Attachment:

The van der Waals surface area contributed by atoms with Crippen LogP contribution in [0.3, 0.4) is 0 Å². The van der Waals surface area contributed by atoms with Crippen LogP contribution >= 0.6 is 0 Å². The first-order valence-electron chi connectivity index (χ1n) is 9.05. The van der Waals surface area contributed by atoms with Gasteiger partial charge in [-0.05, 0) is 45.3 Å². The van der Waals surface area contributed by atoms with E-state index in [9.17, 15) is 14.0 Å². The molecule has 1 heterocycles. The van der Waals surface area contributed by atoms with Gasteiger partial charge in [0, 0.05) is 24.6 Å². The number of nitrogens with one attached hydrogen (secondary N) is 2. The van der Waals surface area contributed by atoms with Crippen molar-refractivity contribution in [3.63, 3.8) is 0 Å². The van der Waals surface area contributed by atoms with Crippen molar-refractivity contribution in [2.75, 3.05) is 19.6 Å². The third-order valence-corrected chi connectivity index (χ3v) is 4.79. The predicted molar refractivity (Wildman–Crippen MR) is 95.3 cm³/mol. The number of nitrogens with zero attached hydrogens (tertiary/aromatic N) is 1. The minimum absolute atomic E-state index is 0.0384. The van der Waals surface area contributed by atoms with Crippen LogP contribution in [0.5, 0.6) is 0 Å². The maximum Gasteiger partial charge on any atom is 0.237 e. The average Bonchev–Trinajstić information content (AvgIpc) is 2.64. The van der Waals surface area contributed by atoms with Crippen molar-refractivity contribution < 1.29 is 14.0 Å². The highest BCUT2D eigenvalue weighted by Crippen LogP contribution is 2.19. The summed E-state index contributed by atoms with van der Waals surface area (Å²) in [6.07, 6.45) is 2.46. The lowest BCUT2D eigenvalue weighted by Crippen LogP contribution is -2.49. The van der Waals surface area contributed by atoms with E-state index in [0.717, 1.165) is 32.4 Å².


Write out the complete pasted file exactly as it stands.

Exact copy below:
The van der Waals surface area contributed by atoms with Crippen LogP contribution in [0.3, 0.4) is 0 Å². The van der Waals surface area contributed by atoms with Crippen LogP contribution >= 0.6 is 0 Å². The first-order valence-electron chi connectivity index (χ1n) is 9.05. The van der Waals surface area contributed by atoms with Gasteiger partial charge in [-0.05, 0) is 45.3 Å². The van der Waals surface area contributed by atoms with E-state index in [9.17, 15) is 14.0 Å². The molecule has 1 heterocycles. The van der Waals surface area contributed by atoms with Gasteiger partial charge in [0, 0.05) is 24.6 Å². The number of nitrogens with one attached hydrogen (secondary N) is 2. The van der Waals surface area contributed by atoms with Crippen molar-refractivity contribution in [3.63, 3.8) is 0 Å². The van der Waals surface area contributed by atoms with Crippen molar-refractivity contribution in [2.75, 3.05) is 19.6 Å². The third-order valence-corrected chi connectivity index (χ3v) is 4.79. The predicted molar refractivity (Wildman–Crippen MR) is 95.3 cm³/mol. The number of nitrogens with zero attached hydrogens (tertiary/aromatic N) is 1. The minimum absolute atomic E-state index is 0.0384. The van der Waals surface area contributed by atoms with Crippen LogP contribution in [0.5, 0.6) is 0 Å². The maximum Gasteiger partial charge on any atom is 0.237 e. The average Bonchev–Trinajstić information content (AvgIpc) is 2.64. The van der Waals surface area contributed by atoms with Crippen molar-refractivity contribution < 1.29 is 14.0 Å². The highest BCUT2D eigenvalue weighted by Crippen LogP contribution is 2.19. The summed E-state index contributed by atoms with van der Waals surface area (Å²) in [6.07, 6.45) is 2.46. The lowest BCUT2D eigenvalue weighted by Crippen LogP contribution is -2.49. The van der Waals surface area contributed by atoms with E-state index in [0.717, 1.165) is 32.4 Å².